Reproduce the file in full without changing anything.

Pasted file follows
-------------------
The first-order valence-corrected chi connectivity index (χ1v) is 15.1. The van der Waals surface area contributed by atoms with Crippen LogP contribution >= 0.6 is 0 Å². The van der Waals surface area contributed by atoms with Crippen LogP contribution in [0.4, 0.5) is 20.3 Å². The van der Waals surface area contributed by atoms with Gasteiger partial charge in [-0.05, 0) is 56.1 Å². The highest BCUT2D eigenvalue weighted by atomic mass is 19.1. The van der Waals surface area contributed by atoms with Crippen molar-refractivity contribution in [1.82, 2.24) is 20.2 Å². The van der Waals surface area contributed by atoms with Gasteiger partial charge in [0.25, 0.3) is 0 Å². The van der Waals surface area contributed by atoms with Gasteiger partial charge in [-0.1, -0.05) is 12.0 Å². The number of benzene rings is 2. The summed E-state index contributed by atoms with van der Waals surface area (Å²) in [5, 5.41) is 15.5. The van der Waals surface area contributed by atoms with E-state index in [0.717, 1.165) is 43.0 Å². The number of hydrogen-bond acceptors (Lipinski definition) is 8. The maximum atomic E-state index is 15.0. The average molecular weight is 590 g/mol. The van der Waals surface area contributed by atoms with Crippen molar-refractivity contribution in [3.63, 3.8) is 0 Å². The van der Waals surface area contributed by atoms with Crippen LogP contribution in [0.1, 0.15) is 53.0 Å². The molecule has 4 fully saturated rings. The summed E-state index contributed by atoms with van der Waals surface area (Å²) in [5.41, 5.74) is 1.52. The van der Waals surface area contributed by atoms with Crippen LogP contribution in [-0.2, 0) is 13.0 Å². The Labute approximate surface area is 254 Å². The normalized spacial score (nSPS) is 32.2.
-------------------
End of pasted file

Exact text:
The first-order valence-corrected chi connectivity index (χ1v) is 15.1. The van der Waals surface area contributed by atoms with Crippen LogP contribution >= 0.6 is 0 Å². The van der Waals surface area contributed by atoms with Crippen LogP contribution in [0.4, 0.5) is 20.3 Å². The van der Waals surface area contributed by atoms with Gasteiger partial charge in [-0.05, 0) is 56.1 Å². The highest BCUT2D eigenvalue weighted by atomic mass is 19.1. The van der Waals surface area contributed by atoms with Crippen molar-refractivity contribution in [1.82, 2.24) is 20.2 Å². The van der Waals surface area contributed by atoms with Gasteiger partial charge in [0.25, 0.3) is 0 Å². The van der Waals surface area contributed by atoms with Gasteiger partial charge in [-0.1, -0.05) is 12.0 Å². The number of benzene rings is 2. The summed E-state index contributed by atoms with van der Waals surface area (Å²) in [5, 5.41) is 15.5. The van der Waals surface area contributed by atoms with E-state index in [0.717, 1.165) is 43.0 Å². The number of hydrogen-bond acceptors (Lipinski definition) is 8. The maximum atomic E-state index is 15.0. The average molecular weight is 590 g/mol. The van der Waals surface area contributed by atoms with Crippen molar-refractivity contribution in [3.63, 3.8) is 0 Å². The van der Waals surface area contributed by atoms with Crippen LogP contribution in [0.1, 0.15) is 53.0 Å². The molecule has 4 fully saturated rings. The summed E-state index contributed by atoms with van der Waals surface area (Å²) in [5.41, 5.74) is 1.52. The van der Waals surface area contributed by atoms with Crippen LogP contribution in [-0.2, 0) is 13.0 Å². The Labute approximate surface area is 254 Å². The normalized spacial score (nSPS) is 32.2.